The book is divided into five chapters which deal with the following topics: 1. Bernard's childhood and youth; 2. his life in Citeaux and Clairvaux until 1130; 3. Bernard's political and clerical life since 1130 when a schism threatened the harmony and unity of the Catholic Church; 4. Bernard's efforts against heretics such as the Cathars and opponents within the church such as Abelard, Arnold of Brescia, and Henry of Lausanne; and 5. the last decade of Bernard's life which were filled with his involvement in the crusades, pogroms against the Jews, Bernard's personal interactions with mystics such as Hildegard of Bingen, Bernard's recommendation to the French King Louis to expel and divorce his wife Eleonore because of her alleged disloyalty, concluding with a discussion of the abbot's death. Although Bernard always strove to withdraw from the world and tried to close the convent's gates to the outside, the outside forced itself increasingly upon this remarkable personality because of his immense popularity and steady growth of worldly fame both as a saint and as an advisor with the highest authority in secular and clerical matters.

Dinzelbacher follows in great detail the many different steps and events in Bernard's life and successfully portrays this extraordinary man in a very lively fashion without ever falling in the trap of turning into a hagiographer. Undoubtedly, the author admires Bernard and shows great respect for his work, literary production, and personality, but he always maintains a critical distance and strives to incorporate contemporary voices both opposed to and full of worship for this man. The discussion of Bernard's bitter and harsh exchanges with Abelard results in clear criticism of Bernard's intolerance, vindictiveness, and political machinations to guarantee his opponent's condemnation and isolation. But Dinzelbacher also observes the curious phenomenon that Bernard and Abelard shared many beliefs and were quite similar in their intellectual orientation, except that Abelard took those radical steps which Bernard felt inclined to take as well but did not dare to because of his traditional, clerical ideology; Bernard and Abelard were, in other words, "Feindbrueder," hostile brothers (227).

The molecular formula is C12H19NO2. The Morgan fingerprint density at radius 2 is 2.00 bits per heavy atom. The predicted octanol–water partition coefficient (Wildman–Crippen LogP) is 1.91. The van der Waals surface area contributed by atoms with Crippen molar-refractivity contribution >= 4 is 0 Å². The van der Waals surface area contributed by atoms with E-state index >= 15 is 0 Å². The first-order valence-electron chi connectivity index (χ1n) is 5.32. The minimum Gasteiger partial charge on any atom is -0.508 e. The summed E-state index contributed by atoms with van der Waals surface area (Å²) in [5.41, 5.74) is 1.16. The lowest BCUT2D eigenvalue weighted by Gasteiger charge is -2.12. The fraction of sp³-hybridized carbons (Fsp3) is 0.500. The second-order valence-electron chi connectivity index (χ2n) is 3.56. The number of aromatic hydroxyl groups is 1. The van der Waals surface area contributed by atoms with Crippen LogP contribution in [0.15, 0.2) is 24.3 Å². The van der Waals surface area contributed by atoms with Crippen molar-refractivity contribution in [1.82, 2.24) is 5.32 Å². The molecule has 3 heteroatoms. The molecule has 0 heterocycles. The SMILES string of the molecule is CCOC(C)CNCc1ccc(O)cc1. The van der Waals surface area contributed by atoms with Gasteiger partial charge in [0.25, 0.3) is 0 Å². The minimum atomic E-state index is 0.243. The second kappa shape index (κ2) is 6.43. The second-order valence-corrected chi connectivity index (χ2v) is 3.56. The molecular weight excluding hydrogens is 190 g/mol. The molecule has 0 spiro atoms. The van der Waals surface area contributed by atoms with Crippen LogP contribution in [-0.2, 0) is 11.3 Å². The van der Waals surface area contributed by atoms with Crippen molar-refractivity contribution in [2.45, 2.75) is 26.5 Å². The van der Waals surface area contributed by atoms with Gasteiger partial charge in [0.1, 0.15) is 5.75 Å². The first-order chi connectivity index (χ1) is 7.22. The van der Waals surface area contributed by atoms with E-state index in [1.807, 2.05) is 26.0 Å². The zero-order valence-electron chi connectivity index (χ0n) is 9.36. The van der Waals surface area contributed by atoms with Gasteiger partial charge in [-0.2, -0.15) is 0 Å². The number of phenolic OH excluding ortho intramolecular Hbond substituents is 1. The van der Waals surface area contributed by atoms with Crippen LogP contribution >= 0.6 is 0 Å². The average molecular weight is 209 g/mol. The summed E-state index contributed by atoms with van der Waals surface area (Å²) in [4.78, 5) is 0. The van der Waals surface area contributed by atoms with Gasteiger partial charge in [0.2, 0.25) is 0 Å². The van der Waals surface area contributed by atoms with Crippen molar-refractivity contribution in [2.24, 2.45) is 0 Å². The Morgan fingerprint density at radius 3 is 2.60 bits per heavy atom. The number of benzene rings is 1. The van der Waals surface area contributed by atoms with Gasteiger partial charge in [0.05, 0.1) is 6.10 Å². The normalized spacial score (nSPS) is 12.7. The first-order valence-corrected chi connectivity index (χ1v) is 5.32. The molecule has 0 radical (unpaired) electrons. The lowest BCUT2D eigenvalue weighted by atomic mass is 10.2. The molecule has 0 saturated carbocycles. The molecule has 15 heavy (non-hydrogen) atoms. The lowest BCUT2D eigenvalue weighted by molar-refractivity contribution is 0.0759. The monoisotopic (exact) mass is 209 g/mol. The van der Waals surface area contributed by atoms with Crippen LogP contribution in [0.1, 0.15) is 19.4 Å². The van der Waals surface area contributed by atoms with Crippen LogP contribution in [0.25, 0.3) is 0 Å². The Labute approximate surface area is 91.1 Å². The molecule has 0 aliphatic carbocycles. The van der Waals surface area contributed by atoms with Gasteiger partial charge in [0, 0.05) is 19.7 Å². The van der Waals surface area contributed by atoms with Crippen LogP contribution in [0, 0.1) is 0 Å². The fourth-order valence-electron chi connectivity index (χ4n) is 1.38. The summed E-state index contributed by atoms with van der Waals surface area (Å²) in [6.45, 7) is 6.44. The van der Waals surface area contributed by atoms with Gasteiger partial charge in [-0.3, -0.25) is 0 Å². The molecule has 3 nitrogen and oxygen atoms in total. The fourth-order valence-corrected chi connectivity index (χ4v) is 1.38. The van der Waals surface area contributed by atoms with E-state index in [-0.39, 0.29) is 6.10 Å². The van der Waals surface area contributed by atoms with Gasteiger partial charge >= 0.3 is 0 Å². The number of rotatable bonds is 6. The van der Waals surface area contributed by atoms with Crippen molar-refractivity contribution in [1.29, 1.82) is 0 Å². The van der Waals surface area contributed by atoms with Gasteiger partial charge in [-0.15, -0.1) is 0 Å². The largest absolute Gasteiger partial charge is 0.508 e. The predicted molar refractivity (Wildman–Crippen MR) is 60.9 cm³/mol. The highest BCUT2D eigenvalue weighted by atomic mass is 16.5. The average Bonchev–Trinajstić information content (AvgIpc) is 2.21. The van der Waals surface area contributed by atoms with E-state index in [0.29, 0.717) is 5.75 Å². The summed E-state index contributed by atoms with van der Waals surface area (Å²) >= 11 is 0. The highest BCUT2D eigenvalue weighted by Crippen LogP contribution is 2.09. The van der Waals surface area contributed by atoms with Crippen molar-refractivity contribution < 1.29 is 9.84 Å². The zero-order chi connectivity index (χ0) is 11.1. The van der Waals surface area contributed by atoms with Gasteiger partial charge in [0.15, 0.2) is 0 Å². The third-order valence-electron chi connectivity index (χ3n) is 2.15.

This new biography draws from a wealth of primary and secondary sources and discusses the man from many different perspectives. The original sources are always translated into German, and almost every facet of Bernard's biography is illuminated with the help of original documents and the observations of Bernard scholarship. The actual text comprises 370 pages, and the annotations, bibliography, and index comprise 126 pages. Undoubtedly, Dinzelbacher must be credited for an outstanding new scholarly contribution which leaves little to be desired.